Saturday, 30 June 2012

Some conventions are there for a reason...

I stumbled across this architecture book Forty-Six Square Metres of Land Doesn't Normally Become a House.
The cover is textured, and the narrow lettering of the title gets somewhat lost because of this. Despite this, I can see what this typeface was trying to achieve - it looks squashed, playing with the book's focus on restricted spaces.

The most shocking thing about this book is that when you open it, here's what the end-paper/first page looks like:
That's right - gasp - the book starts on the endpaper. There's no title page, no imprint page, and no table of contents - it's not at the back of the book either - and the book continues right up onto the last bit of end-paper. Maybe it's to reinforce the impression of 'squashed-ness'? Each page-spread certainly feels very squashed, with extremely narrow margins. The designer also seems to be very keen on showing off their grid, which does allow a great deal of flexibility in layout, but the narrow margins mean every single page feels uncomfortably constrained.
Eventually, I closed the book and spotted this:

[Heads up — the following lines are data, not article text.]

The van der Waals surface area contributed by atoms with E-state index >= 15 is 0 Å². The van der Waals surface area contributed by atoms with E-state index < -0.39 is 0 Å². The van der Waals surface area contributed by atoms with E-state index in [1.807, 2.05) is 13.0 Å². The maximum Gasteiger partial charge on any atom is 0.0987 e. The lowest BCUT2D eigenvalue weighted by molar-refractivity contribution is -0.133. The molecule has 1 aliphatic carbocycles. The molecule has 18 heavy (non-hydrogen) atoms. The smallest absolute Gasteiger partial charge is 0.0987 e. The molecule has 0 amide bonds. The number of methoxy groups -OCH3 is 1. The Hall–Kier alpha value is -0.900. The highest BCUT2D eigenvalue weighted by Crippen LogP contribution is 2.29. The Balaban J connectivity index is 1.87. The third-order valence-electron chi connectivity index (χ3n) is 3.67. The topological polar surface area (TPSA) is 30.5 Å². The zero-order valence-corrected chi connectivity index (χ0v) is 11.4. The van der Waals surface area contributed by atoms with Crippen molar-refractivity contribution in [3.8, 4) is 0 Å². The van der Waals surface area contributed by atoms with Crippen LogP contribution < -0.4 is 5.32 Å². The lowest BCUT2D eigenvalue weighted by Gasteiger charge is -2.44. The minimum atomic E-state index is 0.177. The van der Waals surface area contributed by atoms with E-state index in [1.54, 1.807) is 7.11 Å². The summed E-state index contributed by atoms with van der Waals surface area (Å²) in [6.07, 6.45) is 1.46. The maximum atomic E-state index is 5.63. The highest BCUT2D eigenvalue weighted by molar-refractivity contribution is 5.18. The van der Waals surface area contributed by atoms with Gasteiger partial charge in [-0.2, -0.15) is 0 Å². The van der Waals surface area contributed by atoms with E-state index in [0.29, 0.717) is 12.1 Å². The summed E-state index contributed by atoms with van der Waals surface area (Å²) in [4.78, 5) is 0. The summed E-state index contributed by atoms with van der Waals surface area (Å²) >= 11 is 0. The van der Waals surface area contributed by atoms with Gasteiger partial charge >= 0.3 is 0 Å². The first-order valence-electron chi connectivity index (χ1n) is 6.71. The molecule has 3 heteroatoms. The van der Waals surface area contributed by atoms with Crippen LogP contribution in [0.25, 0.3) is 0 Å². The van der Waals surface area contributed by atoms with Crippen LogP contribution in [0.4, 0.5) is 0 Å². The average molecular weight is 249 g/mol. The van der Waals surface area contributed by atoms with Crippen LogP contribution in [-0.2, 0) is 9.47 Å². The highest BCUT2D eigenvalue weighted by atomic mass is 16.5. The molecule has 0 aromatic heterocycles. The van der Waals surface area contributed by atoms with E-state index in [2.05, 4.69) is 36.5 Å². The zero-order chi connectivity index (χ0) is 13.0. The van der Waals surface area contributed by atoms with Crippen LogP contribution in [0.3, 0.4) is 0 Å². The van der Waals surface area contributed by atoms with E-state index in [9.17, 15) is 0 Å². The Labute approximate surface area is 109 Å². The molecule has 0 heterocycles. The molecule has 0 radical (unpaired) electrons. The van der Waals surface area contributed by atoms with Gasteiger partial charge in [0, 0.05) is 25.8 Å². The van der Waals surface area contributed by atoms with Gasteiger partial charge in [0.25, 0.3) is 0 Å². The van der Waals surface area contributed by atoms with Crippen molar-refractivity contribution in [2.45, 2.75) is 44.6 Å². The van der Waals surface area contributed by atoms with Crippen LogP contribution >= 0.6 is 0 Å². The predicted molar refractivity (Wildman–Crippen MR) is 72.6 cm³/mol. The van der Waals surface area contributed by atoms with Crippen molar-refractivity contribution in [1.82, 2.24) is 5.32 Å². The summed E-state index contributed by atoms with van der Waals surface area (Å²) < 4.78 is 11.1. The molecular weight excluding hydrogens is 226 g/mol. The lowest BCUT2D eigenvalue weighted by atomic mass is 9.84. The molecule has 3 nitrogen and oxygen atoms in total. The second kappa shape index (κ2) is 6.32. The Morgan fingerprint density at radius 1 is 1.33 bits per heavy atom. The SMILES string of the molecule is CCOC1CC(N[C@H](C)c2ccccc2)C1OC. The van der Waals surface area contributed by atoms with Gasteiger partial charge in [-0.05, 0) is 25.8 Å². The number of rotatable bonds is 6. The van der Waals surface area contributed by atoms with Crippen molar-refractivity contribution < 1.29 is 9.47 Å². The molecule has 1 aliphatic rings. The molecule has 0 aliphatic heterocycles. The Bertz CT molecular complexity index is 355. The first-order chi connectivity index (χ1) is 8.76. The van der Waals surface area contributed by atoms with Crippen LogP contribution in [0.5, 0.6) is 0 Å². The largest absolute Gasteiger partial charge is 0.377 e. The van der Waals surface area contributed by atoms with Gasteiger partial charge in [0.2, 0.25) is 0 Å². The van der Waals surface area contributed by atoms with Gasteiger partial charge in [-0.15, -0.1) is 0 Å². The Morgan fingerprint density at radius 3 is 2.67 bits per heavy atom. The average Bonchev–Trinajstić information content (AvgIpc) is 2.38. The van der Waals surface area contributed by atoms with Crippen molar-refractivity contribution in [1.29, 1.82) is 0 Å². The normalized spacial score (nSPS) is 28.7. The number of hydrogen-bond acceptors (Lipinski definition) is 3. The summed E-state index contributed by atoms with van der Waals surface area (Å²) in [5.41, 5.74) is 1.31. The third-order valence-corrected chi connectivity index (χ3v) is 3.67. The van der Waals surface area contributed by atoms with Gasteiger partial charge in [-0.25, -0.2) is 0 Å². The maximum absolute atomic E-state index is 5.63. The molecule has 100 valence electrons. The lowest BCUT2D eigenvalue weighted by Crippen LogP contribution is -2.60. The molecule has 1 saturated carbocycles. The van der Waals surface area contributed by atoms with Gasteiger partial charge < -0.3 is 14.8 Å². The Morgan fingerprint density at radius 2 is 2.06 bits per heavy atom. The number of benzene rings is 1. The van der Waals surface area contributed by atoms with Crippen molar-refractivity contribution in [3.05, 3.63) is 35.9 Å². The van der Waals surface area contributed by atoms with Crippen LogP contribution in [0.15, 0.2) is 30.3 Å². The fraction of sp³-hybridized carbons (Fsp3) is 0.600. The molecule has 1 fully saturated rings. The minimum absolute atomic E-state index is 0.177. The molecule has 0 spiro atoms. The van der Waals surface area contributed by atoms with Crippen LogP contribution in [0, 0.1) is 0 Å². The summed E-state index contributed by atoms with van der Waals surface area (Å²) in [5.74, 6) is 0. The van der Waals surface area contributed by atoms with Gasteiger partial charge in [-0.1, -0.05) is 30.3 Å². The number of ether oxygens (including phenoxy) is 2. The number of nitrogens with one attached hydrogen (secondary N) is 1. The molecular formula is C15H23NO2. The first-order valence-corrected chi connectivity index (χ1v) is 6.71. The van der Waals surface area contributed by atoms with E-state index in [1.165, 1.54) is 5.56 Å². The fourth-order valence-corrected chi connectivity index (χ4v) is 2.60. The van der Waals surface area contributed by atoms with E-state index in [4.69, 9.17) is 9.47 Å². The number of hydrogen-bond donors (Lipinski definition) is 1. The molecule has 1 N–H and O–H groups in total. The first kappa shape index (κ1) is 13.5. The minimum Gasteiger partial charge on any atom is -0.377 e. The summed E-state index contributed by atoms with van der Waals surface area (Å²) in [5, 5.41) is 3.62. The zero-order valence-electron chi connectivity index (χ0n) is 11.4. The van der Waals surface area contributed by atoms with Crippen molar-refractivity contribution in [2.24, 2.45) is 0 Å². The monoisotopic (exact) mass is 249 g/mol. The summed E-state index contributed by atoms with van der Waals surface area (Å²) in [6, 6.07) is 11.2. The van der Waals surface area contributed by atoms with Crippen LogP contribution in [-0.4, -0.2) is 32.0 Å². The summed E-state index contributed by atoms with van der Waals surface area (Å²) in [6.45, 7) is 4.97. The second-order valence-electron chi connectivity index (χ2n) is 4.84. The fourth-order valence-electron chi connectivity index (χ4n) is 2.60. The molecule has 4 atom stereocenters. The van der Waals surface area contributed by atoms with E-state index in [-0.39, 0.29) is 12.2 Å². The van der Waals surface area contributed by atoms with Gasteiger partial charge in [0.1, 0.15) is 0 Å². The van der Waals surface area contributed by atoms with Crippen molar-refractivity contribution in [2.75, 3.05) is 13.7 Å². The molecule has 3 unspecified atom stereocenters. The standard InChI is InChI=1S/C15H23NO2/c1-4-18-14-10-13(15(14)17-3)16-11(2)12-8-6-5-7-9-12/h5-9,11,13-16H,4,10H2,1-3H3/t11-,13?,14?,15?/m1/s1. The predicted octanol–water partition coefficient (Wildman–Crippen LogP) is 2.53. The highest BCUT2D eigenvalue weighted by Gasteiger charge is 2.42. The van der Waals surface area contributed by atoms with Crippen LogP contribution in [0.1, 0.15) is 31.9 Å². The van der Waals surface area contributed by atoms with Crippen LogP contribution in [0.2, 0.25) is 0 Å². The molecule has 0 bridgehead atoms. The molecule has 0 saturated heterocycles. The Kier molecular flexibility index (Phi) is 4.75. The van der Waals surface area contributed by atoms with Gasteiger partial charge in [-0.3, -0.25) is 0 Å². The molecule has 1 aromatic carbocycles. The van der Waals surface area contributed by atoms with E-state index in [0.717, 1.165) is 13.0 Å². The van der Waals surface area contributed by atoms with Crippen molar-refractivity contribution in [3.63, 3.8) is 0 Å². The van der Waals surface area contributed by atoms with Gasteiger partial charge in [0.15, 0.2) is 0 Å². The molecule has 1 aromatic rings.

Turning to the orange centre of the book, I found the missing imprint page, half-title page, title page, and table of contents. I guess the designer made them orange so they'd be easier to find. But you know what would have made them even easier to find? Yup, putting them at the beginning where everyone expects them to be. I see no reason for breaking this convention in this instance.
Updated 7 July:
The table of contents, although pretty, gives too much weight to the page numbers and not enough to the section headings (the actual information the reader is looking for).
Also, why on earth have a half-title page if it's going to be in the middle of the book and after the title page?

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